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I sent a lot of cvs speculatively to employers in May 2018.

I received the usual formulaic drivel ' we dont have anything suitable at the current time..... We will keep your cv under reference for suitable junior positions .... we will contact you if anything suitable materialises'.

I am currently studying my Masters and I wonder if these cvs sent almost 1.5 years ago would have been deleted under GDPR? How long are cvs kept on file, if indeed they are?! The industry I refer to is investment banking and boutique banking firms.

I have tried looking it up online but couldn't find a straight answer.

I could just re-send my cv but it is a lot of effort writing cover letters, especially if they still have my cv as other than commencing my masters nothing has significantly changed.

EDIT: Intersting responses. So since GDPR all firms are asking for explicit consent to keep cvs on file? Can anyone include a sample rejection asking for consent to get an idea.

  • If it's been a year without contact, I don't think they could assume your permission to keep the details anymore, if you even gave it in the first place (unless they specifically stated how long they would keep them and got your explicit permission), so they should have been deleted. May 2018 would have been in a bit of a murky area but firms should have sorted this stuff out by now. – Smock Nov 5 at 14:51
  • Outside of the scope of your question, but it's just a line. I really doubt that big firms look at old cvs when a new position opens up. If you really want to work for them, they know you'll keep an eye out for openings and apply again. Employees usually chase jobs, not the other way round! – Bee Nov 6 at 13:37
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The general line is:

personal data shall be kept for no longer than is necessary for the purposes for which it is being processed.

So if they still happen to be looking at your CV for matches, then they can keep it, otherwise they have to bin it.

However, the real question here is whether they're stil actively looking at your CV or not for matches, irrespective of the reason. After 1.5 years, I think it's highly unlikely most companies would still be hanging onto CVs for potential junior level positions, let alone actively scanning them.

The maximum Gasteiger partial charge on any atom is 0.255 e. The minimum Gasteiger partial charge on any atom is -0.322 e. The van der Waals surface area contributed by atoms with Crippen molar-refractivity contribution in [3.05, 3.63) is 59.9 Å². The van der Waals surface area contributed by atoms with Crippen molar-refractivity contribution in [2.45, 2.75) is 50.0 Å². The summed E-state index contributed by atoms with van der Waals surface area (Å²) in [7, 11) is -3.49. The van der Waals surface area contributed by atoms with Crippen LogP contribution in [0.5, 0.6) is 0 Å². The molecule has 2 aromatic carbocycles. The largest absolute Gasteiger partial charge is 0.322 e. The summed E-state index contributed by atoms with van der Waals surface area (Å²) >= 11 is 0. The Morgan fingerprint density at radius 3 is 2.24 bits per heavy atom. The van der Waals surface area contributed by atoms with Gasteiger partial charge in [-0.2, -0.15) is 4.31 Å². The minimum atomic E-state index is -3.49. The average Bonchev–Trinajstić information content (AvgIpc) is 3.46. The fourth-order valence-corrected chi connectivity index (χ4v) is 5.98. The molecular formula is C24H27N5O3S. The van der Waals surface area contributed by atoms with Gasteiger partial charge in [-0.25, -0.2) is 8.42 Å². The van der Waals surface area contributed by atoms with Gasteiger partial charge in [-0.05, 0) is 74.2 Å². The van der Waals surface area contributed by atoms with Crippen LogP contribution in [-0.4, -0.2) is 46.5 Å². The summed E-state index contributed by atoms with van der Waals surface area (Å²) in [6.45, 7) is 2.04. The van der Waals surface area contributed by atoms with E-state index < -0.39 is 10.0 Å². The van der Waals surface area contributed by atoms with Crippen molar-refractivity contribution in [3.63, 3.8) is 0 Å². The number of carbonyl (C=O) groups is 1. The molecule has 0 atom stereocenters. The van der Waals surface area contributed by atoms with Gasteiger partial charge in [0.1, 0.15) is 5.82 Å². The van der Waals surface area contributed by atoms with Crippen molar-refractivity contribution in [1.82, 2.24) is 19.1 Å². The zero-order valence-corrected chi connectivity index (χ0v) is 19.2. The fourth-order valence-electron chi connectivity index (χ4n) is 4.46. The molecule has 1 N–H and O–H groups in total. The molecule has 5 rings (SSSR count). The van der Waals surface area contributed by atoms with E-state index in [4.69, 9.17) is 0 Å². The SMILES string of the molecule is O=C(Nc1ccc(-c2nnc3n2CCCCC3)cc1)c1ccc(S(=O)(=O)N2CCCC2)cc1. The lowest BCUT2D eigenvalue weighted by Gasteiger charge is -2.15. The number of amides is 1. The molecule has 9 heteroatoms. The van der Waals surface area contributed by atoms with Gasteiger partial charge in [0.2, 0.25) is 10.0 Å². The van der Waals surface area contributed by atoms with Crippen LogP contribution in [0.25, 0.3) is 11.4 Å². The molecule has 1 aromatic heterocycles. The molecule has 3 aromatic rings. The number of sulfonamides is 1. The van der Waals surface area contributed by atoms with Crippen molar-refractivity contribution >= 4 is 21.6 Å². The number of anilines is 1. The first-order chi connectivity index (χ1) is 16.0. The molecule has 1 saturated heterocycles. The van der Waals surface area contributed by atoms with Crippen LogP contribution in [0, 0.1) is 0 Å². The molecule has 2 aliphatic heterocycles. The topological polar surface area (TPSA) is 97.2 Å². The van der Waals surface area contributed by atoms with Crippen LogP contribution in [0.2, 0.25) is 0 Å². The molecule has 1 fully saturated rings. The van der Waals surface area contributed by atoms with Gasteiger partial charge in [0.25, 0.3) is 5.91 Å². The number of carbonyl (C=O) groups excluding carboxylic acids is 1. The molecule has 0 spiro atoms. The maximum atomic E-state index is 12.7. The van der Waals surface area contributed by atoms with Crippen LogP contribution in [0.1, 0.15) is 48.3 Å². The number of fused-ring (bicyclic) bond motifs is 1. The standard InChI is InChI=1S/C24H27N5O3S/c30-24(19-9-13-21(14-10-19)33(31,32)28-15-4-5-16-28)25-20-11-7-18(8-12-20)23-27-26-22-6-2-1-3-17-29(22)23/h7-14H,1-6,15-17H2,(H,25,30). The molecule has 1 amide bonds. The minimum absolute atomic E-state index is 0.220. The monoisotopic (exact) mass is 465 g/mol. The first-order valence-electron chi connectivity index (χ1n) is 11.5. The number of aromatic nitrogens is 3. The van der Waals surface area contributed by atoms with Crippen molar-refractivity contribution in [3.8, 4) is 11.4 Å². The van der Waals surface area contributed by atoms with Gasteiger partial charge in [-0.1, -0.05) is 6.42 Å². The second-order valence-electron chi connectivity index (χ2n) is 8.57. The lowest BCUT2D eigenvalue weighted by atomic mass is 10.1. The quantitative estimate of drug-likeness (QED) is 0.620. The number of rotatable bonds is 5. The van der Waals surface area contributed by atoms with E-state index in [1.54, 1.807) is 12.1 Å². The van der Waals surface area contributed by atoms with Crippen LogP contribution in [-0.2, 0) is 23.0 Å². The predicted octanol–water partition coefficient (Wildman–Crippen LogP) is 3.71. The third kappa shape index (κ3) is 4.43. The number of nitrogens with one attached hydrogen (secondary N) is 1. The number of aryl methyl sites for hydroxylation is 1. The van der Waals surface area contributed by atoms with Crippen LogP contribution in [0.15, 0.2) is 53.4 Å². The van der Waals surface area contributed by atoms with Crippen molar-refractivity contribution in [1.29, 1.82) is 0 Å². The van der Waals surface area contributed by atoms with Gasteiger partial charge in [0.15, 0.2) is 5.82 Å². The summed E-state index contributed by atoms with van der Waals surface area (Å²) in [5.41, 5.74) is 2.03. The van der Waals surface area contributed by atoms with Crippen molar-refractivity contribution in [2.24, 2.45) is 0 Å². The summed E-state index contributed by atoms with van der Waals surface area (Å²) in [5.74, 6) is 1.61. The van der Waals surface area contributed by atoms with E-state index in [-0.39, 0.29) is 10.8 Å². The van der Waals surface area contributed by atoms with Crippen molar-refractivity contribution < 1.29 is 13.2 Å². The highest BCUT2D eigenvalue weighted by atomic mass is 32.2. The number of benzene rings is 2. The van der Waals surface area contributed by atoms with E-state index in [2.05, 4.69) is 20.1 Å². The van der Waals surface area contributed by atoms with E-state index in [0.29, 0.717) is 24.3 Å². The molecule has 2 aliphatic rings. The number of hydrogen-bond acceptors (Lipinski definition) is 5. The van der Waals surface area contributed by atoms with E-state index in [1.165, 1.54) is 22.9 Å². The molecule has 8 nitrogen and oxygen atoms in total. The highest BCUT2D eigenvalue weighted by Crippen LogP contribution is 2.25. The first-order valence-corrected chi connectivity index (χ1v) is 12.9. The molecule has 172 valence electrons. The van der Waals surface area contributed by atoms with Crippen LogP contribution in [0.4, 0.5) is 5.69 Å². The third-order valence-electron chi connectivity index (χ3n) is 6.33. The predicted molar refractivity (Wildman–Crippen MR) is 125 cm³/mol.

I wouldn't be surprised if the "we'll keep your CV on file for matches" line was simply a placeholder for most companies, and the CV went straight in the bin after they determined there were no good matches.

My only other advice would be to spend your time applying for specific roles rather than just mass-contacting companies in the hope something is available (and it lands on the desk of the right person.) In my experience, that would be a better use of your time.

2

Disclaimer: Not a lawyer, not legal advice. Based on guidance and interpretations as current in germany, YMMV slightly depending on locale / stance of regulatory agencies.

Resend your CV

Unless they specifically wrote you back to ask you permission to keep the CV on file, and unless you agreed in writing, the CV will likely be deleted.

In my company we keep CVs on file for 3-6 months after the application process is concluded, but only to preserve evidence in case we're subject to a employment discrimination action. These CVs are kept in a seperate system that is not accessible for recruiting purposes. This is because the justification for saving and retaining the CV (Art 6, (1) c) GDPR) -> necessity because of a possible contract) is only valid as it relates to the specific position you applied for. Further retention needs to be authorized via affirmed consent (Art 6, (1) a GDPR).

Even if businesses don't follow this and keep your CV on file, sending it again is almost free and not worth losing out because of.

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